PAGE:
EVERYTHING Works Better With Personal Accountability

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At QBQ, Inc., we’ve always believed the QBQ! book’s message of PERSONAL ACCOUNTABILITY helps managers and staff work together better. So, it was fun to see two emails arrive that show exactly how this can happen.


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Email #1: Steven, Franchise Manager, Fred Astaire Dance

John, when I read the QBQ! book, the chapter that stood out was “He Didn’t, I Did.” It features the manager from Jostens who stopped trying to change everyone else and began to work on herself.

Our franchise opened this year. The first couple of months were slow. By the third month, positive change was happening and we were gaining clientele. As we hit five months, business was growing but I felt it was just “okay.”

I couldn’t put my finger on why it was only “okay”—till I read QBQ!

The “He Didn’t, I Did” chapter hit me like a brick. We weren’t doing any better because of … me!

My goal is to train staff to be better than I am. Unfortunately, I’d been trying to change them by molding them to be more like me. I hadn’t seen that how I was coaching and managing was hurting more than helping. I needed to train so their personalities would shine through.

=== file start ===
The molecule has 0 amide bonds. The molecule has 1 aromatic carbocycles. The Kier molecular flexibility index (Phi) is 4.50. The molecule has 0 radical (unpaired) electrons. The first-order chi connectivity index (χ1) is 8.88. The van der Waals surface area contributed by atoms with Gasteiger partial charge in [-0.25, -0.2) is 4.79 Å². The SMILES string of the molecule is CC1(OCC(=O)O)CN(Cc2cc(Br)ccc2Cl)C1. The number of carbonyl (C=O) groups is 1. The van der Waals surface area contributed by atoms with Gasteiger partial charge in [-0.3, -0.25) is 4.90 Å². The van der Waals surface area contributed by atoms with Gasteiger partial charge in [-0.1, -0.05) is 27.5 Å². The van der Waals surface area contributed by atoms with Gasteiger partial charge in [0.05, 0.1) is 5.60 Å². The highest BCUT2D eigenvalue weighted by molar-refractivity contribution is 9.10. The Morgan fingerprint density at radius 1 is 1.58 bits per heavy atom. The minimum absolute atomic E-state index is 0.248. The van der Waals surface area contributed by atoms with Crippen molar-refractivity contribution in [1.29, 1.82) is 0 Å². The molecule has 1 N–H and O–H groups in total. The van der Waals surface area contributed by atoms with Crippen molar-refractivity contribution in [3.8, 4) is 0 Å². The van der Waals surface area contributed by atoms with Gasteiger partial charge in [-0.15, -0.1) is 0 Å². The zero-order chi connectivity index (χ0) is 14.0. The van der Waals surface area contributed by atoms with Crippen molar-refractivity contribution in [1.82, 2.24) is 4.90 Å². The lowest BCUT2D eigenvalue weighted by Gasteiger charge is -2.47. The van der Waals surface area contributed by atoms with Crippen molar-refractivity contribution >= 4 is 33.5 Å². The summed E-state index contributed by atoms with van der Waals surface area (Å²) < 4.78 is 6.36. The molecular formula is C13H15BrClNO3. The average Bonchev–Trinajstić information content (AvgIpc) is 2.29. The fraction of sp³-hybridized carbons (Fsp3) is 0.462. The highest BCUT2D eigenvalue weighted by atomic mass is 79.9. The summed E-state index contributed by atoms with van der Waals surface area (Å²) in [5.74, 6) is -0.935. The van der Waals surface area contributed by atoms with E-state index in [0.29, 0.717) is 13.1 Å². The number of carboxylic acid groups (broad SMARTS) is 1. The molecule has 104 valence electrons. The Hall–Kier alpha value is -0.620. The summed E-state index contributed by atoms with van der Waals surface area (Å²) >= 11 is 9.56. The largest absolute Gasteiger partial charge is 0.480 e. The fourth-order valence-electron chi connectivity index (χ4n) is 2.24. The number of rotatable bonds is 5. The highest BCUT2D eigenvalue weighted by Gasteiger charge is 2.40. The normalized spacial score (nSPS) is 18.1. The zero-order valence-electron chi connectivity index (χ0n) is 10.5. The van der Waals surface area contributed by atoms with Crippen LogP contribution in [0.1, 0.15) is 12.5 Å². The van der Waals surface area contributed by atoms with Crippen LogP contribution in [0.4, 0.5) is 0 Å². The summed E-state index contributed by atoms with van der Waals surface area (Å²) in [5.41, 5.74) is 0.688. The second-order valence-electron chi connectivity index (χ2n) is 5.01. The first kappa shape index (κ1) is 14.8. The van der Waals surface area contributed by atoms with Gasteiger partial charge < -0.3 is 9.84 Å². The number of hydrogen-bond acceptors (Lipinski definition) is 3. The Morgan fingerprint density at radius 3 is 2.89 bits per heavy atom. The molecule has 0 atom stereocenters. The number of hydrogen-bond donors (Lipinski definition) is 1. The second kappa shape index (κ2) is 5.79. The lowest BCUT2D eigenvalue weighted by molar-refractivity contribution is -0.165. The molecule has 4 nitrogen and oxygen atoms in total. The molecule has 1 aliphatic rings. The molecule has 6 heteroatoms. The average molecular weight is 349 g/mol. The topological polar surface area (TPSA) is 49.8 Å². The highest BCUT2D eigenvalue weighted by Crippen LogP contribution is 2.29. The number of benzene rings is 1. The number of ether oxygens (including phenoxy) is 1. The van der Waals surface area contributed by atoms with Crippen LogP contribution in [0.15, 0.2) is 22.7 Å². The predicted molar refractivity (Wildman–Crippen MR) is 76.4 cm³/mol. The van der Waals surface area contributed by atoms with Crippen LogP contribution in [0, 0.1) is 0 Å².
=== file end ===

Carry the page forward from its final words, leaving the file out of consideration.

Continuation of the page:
My training has taken a sharp turn for the better. I’m no longer asking Incorrect Questions (IQs) that lead to blame, victim thinking, and procrastination. Instead, I’m asking QBQs to be more accountable, effective, and inspiring. This, I believe, will get us to the next level.

Thanks, John!


Email #2: Rick, Business Analyst, J.C. Penney

John, I wanted to share some numbers with you. Interesting stuff!

My boss has 14 direct reports and works about 50 hours each week. From management classes I’ve taken, I’ve gleaned these stats:

The average supervisor spends 20% of his/her time with staff, 40% on strategy and tasks, and 40% in meetings.

So for my boss, with 14 people, we each get about 40 minutes of his time each week. Or 8 minutes per day.

Meanwhile, experts say the average manager is interrupted every 8 minutes—by all those people trying to get their 8 minutes of time with him or her!

The QBQ! lesson? This shows how badly my colleagues and I need to employ accountable thinking to solve problems on our own—and bring only the really critical stuff to the boss.

Loyal QBQ! fan for many years!


So, what is really going on here? Hmm … let’s see … how about …

Leadership, collaboration, teamwork, learning, effectiveness, and productivity all wrapped in PERSONAL ACCOUNTABILITY!

When the leader asks the QBQ, “What can I do?” and each team member asks the QBQ, “What can I do?”—great things happen!

And EVERYTHING is better.

There’s just one question remaining:

Do you QBQ!?

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